While only raw scores have been released to the school systems, the preliminary numbers don’t look good.
Statewide, only a 20 to 30 percent pass rate is expected in both sixth- and seventh-grade social studies.
Eighth-grade math scores also are expected to be low. In both areas, students were being tested on a new curriculum, so scores cannot be compared with last year’s test, state and local officials said.
Superintendent Marvin Williams was expecting a dip in this year’s CRCT scores because of new testing standards, but the results he got Monday afternoon was what he called a “nose dive.”
“This is certainly not what we would like it to be,” Williams said, referring to a dismal percentage failure rate for Polk County’s fifth and eighth-grade students.
No specific rates have been released yet from the state department, but Williams did have preliminary figures from Polk students to share earlier this week.
For fifth-grade math students, Williams said the reported failure rate was anywhere from 27 to 57 percent. Reading faired better with a 10 to 26 percent failure rate.
In middle school, the math failure rate was capped from 39 to 49 percent, while reading was figured at 10 to 16 percent. In third-grade reading, a 6 to 22 percent failure rate was reported.
“We should have hard figures later this week,” Williams said on Tuesday morning. Williams also said that hundreds of school districts across the state are struggling this week with test results.
According to State School Superintendent Kathy Cox, Georgia’s pass rate on eighth-grade mathematics should be around 60 percent. Williams said that was surprising. “I really thought it would be better than that.”
“When you raise standards and expectations, it is not unusual to see a temporary dip in the percent of students who are meeting those expectations,” Cox said. “The eighth-grade mathematics GPS [curriculum] and the CRCT are very rigorous. For instance, up until last year, only a handful of students were exposed to algebra in grade eight. This year, every eighth-grader is taking algebra as well as statistics and geometry.”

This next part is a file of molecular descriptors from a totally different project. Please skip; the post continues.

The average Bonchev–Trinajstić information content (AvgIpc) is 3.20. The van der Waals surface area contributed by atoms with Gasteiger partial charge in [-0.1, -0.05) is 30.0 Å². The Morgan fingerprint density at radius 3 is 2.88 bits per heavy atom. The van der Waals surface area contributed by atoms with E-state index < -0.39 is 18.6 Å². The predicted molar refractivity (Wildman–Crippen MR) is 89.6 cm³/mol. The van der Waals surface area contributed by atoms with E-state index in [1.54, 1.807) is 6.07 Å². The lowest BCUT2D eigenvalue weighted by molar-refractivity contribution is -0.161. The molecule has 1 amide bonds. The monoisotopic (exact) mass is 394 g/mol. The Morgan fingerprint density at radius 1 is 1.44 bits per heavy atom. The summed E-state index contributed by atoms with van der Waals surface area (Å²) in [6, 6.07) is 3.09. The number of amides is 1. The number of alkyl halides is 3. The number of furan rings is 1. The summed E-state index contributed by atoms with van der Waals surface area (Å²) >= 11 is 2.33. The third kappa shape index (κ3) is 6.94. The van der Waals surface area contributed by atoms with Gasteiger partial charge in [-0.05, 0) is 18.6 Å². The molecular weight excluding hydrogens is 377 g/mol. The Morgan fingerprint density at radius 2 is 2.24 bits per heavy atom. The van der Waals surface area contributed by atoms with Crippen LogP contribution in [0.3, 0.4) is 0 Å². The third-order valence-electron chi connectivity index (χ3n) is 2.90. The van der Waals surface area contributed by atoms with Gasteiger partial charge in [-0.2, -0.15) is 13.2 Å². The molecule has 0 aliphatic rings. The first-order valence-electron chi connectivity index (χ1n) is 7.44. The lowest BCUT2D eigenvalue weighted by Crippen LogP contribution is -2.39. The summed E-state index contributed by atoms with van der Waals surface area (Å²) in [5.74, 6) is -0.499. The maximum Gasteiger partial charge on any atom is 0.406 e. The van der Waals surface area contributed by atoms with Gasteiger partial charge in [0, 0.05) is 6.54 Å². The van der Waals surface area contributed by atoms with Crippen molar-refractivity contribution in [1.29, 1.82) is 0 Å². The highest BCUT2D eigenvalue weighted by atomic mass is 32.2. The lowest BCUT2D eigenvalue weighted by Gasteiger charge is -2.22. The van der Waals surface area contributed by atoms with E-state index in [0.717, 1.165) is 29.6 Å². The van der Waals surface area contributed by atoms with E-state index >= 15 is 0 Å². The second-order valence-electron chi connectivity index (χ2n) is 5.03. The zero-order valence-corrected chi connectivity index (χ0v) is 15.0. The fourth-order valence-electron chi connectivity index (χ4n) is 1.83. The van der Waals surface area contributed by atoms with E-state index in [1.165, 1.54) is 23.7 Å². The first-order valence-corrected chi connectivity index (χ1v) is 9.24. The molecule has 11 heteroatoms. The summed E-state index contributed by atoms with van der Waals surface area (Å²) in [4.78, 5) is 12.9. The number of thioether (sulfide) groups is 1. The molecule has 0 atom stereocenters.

The CRCT test results will have a major impact on the Polk School District as it means that each fifth and eighth-grade student that failed must retake the CRCT and pass before being moved up a grade.
Summer school classes will be offered to help students who need help, Williams said.
The state department has asked that all districts keep detailed records on remediation and retesting costs during the summer. Their hope is to provide money to offset these expenses.
Both Floyd County and Rome school superintendents expressed concerns about the scores.
“While we don’t have any official reports, only raw data, it’s evident there’s a problem with the curriculum or test, not the teachers or students,” said Lynn Plunkett, superintendent at Floyd County Schools, where 66 percent of sixth-graders and 88 percent of seventh-graders appear to have failed the social studies test.
While some in the state are seeking to have the scores erased, that doesn’t appear likely to happen.
“The teachers taught the new curriculum, but it’s clear the test results will not be invalidated,” Plunkett said. “The board and I don’t see the scores as valid or representative of what our children know how to do.”
State Schools Superintendent Kathy Cox held a conference call with superintendents across the state to discuss the results. Cox said she is gathering a panel of social studies teachers to study the curriculum and test to determine how to address the situation to improve student achievement next year, but Plunkett felt the scores need to be invalidated.
“I was really disappointed with the conference call,” said Plunkett.
“They need to re-evaluate everything,” said Gayland Cooper, Rome City Schools superintendent, who saw only 30 percent of sixth- and seventh-graders pass the social studies portion.
Cooper said 30 percent of eighth-grade math test takers will have to retake the test and go to summer school.